A recent study revealed that every two in five (38 percent) companies stated that they’ve lost their businesses due to lack of cybersecurity capabilities. Conducted by security firm BitSight, the study titled ‘Better Security and Business Outcomes with Security Performance Management’ stated that cybersecurity performance is important to attain business success.
According to BitSight, the study discovers the security complexities in the organizations that usually prevent them from achieving Security Performance Management (SPM). The survey findings are based on the responses of around 207 security decision-makers who are responsible for risk, compliance, and other security operations in the organization.
BitSight helps enterprises manage security performance. The company offers sophisticated Security Ratings Platform that enables organizations to underwrite cyber insurance policies and mitigate cyber risk.
“Financial success, brand perception, business continuity and company reputation now all hinge on security performance,” said Tom Turner, CEO, BitSight. “But in order to effectively manage performance, you have to measure it. We think this study should serve as a wakeup call for security leaders and their executives and boards to take a close look at their strategies for security performance measurement and reporting – after all, their businesses are now on the line.”
Some other notable findings from the survey include:
- Cybersecurity risk ratings emerge as an early security metric bright spot.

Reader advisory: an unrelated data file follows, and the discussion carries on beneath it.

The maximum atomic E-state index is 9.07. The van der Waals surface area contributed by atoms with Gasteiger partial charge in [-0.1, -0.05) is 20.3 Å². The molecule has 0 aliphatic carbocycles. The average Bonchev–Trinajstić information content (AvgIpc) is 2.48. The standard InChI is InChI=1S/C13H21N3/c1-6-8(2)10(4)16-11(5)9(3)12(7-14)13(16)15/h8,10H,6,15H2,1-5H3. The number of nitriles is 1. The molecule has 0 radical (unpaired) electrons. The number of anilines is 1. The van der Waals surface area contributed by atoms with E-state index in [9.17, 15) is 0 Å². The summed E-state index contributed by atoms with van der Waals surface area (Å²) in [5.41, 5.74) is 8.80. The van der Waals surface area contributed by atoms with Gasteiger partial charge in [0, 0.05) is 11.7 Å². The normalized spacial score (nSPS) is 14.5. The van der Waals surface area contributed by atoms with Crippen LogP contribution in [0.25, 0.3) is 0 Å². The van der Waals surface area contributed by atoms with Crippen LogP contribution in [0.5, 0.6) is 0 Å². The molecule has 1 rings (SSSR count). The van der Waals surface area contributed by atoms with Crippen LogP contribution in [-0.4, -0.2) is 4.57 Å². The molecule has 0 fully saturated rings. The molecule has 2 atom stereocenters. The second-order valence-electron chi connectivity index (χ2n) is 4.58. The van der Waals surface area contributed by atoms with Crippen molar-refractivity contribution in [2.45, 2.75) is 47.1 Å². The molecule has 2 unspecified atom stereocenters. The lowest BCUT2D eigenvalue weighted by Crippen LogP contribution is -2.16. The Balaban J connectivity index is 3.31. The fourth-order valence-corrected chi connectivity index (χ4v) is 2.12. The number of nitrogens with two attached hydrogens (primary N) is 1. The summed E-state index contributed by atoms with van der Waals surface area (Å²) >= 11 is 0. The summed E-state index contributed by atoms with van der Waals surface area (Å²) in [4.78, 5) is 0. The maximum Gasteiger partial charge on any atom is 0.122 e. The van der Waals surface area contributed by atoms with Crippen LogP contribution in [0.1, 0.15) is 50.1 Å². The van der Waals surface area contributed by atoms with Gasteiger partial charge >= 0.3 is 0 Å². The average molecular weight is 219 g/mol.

- Effective security performance management drives business wins and better security outcomes.
- Commercial success is at risk due to missteps in effectively measuring security performance and communicating it to external stakeholders.
- Metrics are critical to understanding and improving communication around security performance, but there is vast room for improvement in current methods.
The tech sector is suffering the adversities of the shortage of technically skilled employees in the cybersecurity domain. This causes the “less-technical” staff to exert pressure on their employers. Research published by an independent think tank revealed that business morality is a primary consideration for skilled tech workers who often quit their jobs because their companies do not comply with privacy norms.
According to the study, one out of five technically sound employees end up quitting their job if they find that the policies of the firm don’t comply with privacy norms. Their decision costs the firm a hefty $38,000 every time a skilled professional leaves the company.